Devil Fishing — Leroy Almon

Leroy Almon, Sr

Tallapoosa, GA
Relief carvings and paintings

I first saw “Devil Fishing” at the House of Blues in New Orleans, when they first opened. I loved it so much that I did the best I could do to bring it home … which at the time meant I could buy a t-shirt with the image emblazoned on the front. Flash-forward a few years, and a few thousand miles of visiting folk artists, and I saw a similar piece of art up for auction at Slotin’s in Atlanta. I had art fever and there was nothing going to stop me.

Although he was born in Tallapoosa, Georgia, Leroy Almon grew up in Ohio, working both for Coca Cola and as a shoe salesman. It wasn’t until meeting the well-known minister and master woodcarver, Elijah Pierce, in his Columbus, Ohio, barbershop, where Leroy took up art.  He convinced Elijah to take him on as an apprentice, and Leroy began to carve his bas relief art with religious, social, and moral themes. The quality of his work didn’t decline as popularity grew, although he would create variations on the same theme, like “Devil Fishing.”

In the early 1980s, returning to Tallapoosa, he became an evangelical preacher and continued to spread the word through his art.

(Photo © Copyright 2006-2013 Kelly Ludwig, all rights reserved)

Bibliography & Links:

“Detour Art—Outsider, Folk Art, and Visionary Folk Art Environments Coast to Coast, Art and Photographs from the Collection of Kelly Ludwig” by Kelly Ludwig, Kansas City Star Books, 2007.

“Museum of American Folk Art Encyclopedia of Twentieth Century American Folk Art and Artists” by  Chuck and Jan Rosenak, Abbeville Press, New York, 1990.

“20th Century American Folk, Self Taught, and Outsider Art” by Betty-Carol Sellen, Cynthia J. Johnson, Neal-Schuman Publishers, New York, 1993.

“American Self-Taught Art: An Illustrated Analysis of 20th Century Artists and Trends with 1,319 Capsule Biographies” by Florence Laffal and Julius Laffal, 2003.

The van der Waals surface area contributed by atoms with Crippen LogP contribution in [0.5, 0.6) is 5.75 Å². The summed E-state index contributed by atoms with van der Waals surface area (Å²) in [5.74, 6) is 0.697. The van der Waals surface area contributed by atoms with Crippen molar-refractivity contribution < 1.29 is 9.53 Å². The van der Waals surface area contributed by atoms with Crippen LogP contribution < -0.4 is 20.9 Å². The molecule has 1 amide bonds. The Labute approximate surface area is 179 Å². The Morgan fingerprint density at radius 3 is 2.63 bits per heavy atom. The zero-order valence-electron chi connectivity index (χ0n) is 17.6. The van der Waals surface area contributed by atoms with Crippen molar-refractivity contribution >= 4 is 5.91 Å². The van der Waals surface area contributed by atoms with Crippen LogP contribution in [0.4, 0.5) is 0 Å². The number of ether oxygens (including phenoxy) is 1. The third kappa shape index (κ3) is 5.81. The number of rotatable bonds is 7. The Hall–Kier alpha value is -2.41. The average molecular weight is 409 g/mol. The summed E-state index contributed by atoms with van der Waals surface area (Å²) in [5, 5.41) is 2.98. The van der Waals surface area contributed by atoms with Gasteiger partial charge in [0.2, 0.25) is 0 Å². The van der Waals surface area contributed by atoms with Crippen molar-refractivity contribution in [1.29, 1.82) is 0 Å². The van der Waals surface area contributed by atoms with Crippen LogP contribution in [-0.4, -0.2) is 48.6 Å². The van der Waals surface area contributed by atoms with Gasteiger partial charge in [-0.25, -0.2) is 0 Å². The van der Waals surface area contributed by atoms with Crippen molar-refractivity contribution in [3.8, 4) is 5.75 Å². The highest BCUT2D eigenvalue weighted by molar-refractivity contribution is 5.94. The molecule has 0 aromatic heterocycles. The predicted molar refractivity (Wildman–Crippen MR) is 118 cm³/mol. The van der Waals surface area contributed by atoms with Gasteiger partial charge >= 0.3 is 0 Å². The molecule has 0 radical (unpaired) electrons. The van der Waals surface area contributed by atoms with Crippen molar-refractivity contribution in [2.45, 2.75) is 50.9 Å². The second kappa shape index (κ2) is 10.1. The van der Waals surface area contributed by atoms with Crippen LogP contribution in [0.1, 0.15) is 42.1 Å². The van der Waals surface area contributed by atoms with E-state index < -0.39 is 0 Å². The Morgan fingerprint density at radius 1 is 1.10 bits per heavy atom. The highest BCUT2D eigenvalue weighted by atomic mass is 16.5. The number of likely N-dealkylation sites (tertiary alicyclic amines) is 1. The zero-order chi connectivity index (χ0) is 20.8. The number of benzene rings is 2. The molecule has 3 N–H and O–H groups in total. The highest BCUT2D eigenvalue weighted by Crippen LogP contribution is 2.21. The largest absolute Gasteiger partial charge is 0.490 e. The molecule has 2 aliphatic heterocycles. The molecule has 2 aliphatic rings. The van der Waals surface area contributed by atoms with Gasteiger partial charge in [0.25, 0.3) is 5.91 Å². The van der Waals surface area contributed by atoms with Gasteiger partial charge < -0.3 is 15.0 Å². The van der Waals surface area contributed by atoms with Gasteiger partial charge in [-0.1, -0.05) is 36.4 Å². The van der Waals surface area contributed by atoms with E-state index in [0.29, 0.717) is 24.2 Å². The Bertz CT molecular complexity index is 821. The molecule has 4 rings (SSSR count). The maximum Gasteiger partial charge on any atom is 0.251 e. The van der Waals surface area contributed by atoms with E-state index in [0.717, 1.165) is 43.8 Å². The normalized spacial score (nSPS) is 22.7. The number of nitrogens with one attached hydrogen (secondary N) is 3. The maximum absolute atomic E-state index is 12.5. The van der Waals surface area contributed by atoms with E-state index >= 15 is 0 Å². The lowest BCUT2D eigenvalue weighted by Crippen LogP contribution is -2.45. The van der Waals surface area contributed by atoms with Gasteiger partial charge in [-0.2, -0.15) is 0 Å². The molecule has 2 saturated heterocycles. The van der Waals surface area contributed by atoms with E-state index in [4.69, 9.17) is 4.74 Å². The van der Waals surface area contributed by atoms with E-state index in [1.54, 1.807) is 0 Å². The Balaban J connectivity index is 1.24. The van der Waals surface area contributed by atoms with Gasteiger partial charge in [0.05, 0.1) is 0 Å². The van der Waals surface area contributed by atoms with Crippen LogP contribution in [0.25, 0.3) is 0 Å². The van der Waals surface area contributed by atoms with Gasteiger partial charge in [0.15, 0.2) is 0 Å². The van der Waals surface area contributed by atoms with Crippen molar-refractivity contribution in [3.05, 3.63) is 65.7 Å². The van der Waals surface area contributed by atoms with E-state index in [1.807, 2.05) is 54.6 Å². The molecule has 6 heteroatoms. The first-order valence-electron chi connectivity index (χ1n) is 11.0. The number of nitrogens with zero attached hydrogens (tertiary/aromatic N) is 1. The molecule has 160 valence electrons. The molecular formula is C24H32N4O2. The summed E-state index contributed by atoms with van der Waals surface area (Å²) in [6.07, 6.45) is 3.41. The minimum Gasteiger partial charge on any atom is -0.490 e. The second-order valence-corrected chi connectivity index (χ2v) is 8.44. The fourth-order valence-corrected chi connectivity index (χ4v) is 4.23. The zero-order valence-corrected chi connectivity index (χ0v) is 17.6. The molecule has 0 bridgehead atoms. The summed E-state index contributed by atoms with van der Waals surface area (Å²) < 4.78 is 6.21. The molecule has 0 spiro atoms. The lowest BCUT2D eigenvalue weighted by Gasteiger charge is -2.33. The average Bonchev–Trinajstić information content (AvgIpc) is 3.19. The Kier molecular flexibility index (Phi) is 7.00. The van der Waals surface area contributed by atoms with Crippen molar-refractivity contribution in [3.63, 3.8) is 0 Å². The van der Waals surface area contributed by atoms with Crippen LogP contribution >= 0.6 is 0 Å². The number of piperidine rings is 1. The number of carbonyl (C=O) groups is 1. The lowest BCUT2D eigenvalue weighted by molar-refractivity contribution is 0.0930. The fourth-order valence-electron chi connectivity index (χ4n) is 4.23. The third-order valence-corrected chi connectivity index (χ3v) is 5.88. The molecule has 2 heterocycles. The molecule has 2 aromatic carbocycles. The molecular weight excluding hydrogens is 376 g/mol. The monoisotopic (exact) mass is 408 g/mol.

“Contemporary American Folk Art  – A Collector’s Guide”  Chuck and Jan Rosenak, Abbeville Press, 1996.

“Let it Shine: Self-Taught Art from the T. Marshall Hahn Collection”  by Lynne E. Spriggs, Joanne Cubbs, Lynda Roscoe Hartigan, Susan Mitchell Crawley, Michael E. Shapiro and Peter Harholdt, organized by the High Museum of Art, 2001.

“Self Taught, Outsider, and Folk Art—A guide to American Artists, Locations and Resources” by Betty-Carol Sellen with Cynthia J. Johnson, McFarland & Company, 2000.

“Flying Free: Twentieth-Century Self-Taught Art from the Collection of Ellin and Baron Gordon” by Ellin Gordon, Barbara L. Luck and Tom Patterson, exhibit catalog for The Abby Aldrich Rockefeller Folk Art Center, 1997..

“Souls Grown Deep: African American vernacular Art of the South”, Vol 1, Arnett, et al, 1995.

“Testimony: Vernacular Art of the African-American South: the Ronald and June Shelp Collection”, Cronwill, Danto, Gaither, Gundaker and McWillie, 2001.

“Wos Up Man?” Selections from the Joseph D. and Janet M. Sheen Collection of Self-taught Art”  by Joyce Henri Robinson, Palmer Museum of Art, 2005.

“The Intuitive Eye, The Mendelsohn Collection”  by Gael Mendelsohn, Michael Mendelsohn, Ricco/Maresca Gallery, FotoFolio,U.S., 2000.

“Contemporary Folk Art: Treasures from the Smithsonian American Art Museum” by Tom Patterson, Watson-Guptill Publications/New York, 2001.

Self-Taught Folk Artists: “Leroy Almon Sr.”

Modern Primitive: “Leroy Almon”

Gordon Gallery